Over the past 11 years, the singer has become one of the most impactful philanthropists in southeast Africa with her charity Raising Malawi. And for this week’s issue, Madonna invited PEOPLE to journey with her to the beautiful and struggling nation, from which she adopted four of her six children: David, 11, Mercy, 11, and twins Estere and Stella, 5. On July 11, the mega-mom and her family returned to Malawi’s business capital, Blantyre, for the opening of the Mercy James Centre for Pediatric Surgery and Intensive Care, the first children’s hospital in the country.

A month later, at her home in London, Madonna, 59, sat down with PEOPLE to open up about her life as a mom, her emotional adoption journey — and why she’s dedicated to helping the children of Malawi.

Meeting Malawi

Twelve years ago, Madonna was on top of the world. She was in the midst of yet another career renaissance with her acclaimed Confessions on a Dance Floor album and enjoying domestic bliss, living in L.A. with then-husband Guy Ritchie, their son Rocco and her daughter Lourdes (with former flame Carlos Leon). But something was missing.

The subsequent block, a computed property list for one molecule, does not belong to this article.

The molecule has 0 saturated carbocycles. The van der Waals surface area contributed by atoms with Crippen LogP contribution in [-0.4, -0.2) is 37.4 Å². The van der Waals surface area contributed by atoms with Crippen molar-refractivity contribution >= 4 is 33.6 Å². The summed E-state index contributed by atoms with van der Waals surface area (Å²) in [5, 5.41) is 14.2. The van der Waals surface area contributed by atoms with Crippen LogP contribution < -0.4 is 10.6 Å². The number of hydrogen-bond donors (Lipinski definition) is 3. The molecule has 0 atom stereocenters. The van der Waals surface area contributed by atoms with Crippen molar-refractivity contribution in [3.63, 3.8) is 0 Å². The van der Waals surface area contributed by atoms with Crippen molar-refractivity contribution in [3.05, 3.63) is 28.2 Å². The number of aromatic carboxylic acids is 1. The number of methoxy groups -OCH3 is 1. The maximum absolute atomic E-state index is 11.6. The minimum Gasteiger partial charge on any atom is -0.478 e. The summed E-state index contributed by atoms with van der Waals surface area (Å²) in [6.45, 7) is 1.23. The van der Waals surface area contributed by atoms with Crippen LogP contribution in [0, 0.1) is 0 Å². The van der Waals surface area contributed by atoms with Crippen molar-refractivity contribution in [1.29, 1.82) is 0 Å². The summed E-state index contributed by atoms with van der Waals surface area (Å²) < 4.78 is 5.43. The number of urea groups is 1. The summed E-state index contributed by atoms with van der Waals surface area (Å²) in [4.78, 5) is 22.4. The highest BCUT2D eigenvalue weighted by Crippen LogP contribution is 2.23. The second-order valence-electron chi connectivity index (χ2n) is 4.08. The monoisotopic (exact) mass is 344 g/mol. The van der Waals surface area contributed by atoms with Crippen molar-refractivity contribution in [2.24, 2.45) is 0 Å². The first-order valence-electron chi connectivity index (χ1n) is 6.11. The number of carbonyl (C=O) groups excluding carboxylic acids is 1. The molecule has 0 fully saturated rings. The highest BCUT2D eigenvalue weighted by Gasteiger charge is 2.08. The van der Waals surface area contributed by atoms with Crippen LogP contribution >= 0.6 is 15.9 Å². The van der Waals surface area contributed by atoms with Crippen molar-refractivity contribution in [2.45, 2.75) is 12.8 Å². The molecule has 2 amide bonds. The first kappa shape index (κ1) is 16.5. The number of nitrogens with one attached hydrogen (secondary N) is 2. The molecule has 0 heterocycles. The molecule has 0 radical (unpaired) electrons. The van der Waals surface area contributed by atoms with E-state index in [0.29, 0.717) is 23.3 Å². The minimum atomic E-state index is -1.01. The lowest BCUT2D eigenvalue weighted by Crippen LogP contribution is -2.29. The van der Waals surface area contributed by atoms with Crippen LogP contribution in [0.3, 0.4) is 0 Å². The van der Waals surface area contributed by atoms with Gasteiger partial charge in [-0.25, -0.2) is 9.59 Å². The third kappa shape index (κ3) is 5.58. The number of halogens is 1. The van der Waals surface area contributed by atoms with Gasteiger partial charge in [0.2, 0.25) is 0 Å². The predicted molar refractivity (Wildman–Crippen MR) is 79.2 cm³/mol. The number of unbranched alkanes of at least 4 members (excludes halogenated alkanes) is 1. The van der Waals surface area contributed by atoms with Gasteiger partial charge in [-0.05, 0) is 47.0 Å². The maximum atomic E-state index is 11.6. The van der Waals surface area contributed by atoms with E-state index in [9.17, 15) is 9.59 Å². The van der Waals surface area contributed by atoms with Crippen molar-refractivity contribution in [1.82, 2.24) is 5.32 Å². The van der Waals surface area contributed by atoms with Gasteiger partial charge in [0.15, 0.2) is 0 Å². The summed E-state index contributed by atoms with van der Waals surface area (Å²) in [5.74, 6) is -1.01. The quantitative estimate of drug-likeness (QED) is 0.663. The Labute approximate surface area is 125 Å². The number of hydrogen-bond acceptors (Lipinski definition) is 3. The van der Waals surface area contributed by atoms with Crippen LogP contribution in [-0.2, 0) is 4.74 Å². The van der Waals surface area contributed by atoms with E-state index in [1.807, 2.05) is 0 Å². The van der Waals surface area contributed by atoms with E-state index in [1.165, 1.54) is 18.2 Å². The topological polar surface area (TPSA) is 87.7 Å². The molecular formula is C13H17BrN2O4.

“I thought, ‘I’m the luckiest person in the world. I have so much, and I feel like I’m not doing enough to help people,'” Madonna recalls.

Soon after, she was put in touch with Victoria Keelan, a Malawian woman who explained the country’s dire situation. Adds Madonna: “The universe was listening. I knew that’s where I was supposed to go.”

In early 2006, Madonna made her first visit to Malawi, a small, extremely poor country surrounded by Zambia, Mozambique and Tanzania. What she found shocked her.

While visiting a hospital in Blantyre, the business capital, “I felt like I was in a concentration camp. There were not enough beds for bodies, everyone was emaciated, and people were dying — of AIDS, of malaria, of malnutrition,” says Madonna. “I had children, and I was looking at all these kids who were going to become orphans or already were.”